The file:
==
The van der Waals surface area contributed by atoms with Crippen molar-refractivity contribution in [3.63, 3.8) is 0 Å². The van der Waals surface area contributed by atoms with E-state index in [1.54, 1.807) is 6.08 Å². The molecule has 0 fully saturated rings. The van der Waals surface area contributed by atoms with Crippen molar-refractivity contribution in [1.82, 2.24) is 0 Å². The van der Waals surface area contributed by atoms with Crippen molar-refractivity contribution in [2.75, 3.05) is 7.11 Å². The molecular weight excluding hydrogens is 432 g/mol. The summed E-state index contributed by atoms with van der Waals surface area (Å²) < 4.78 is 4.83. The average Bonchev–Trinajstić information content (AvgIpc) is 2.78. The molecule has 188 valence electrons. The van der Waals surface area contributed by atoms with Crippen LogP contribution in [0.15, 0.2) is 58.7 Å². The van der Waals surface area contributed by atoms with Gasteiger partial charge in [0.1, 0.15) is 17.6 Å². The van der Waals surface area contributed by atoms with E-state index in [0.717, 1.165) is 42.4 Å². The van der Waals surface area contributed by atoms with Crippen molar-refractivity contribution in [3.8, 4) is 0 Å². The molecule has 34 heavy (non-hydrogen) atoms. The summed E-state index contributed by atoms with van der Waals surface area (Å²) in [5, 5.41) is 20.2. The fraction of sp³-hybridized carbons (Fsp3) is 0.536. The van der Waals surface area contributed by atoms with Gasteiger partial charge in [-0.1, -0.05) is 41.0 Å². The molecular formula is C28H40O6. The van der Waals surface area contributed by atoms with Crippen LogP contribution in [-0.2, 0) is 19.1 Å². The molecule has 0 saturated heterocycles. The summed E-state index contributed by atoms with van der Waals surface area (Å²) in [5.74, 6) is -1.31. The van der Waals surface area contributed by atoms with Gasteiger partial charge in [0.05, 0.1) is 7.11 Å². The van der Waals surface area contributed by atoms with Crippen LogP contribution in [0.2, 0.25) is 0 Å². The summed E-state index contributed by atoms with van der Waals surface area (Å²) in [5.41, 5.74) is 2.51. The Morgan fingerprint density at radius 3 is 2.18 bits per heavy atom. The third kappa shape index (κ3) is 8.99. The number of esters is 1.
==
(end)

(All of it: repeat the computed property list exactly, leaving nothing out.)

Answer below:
The van der Waals surface area contributed by atoms with Crippen molar-refractivity contribution in [3.63, 3.8) is 0 Å². The van der Waals surface area contributed by atoms with E-state index in [1.54, 1.807) is 6.08 Å². The molecule has 0 fully saturated rings. The van der Waals surface area contributed by atoms with Crippen molar-refractivity contribution in [1.82, 2.24) is 0 Å². The van der Waals surface area contributed by atoms with Crippen molar-refractivity contribution in [2.75, 3.05) is 7.11 Å². The molecular weight excluding hydrogens is 432 g/mol. The summed E-state index contributed by atoms with van der Waals surface area (Å²) < 4.78 is 4.83. The average Bonchev–Trinajstić information content (AvgIpc) is 2.78. The molecule has 188 valence electrons. The van der Waals surface area contributed by atoms with Crippen LogP contribution in [0.15, 0.2) is 58.7 Å². The van der Waals surface area contributed by atoms with Gasteiger partial charge in [0.1, 0.15) is 17.6 Å². The van der Waals surface area contributed by atoms with E-state index in [0.717, 1.165) is 42.4 Å². The van der Waals surface area contributed by atoms with Crippen molar-refractivity contribution in [3.8, 4) is 0 Å². The molecule has 34 heavy (non-hydrogen) atoms. The summed E-state index contributed by atoms with van der Waals surface area (Å²) in [5, 5.41) is 20.2. The fraction of sp³-hybridized carbons (Fsp3) is 0.536. The van der Waals surface area contributed by atoms with Gasteiger partial charge in [-0.1, -0.05) is 41.0 Å². The molecular formula is C28H40O6. The van der Waals surface area contributed by atoms with Crippen LogP contribution in [-0.2, 0) is 19.1 Å². The molecule has 0 saturated heterocycles. The summed E-state index contributed by atoms with van der Waals surface area (Å²) in [5.74, 6) is -1.31. The van der Waals surface area contributed by atoms with Gasteiger partial charge in [0.05, 0.1) is 7.11 Å². The van der Waals surface area contributed by atoms with Crippen LogP contribution in [0.2, 0.25) is 0 Å². The summed E-state index contributed by atoms with van der Waals surface area (Å²) in [5.41, 5.74) is 2.51. The Morgan fingerprint density at radius 3 is 2.18 bits per heavy atom. The third kappa shape index (κ3) is 8.99. The number of esters is 1.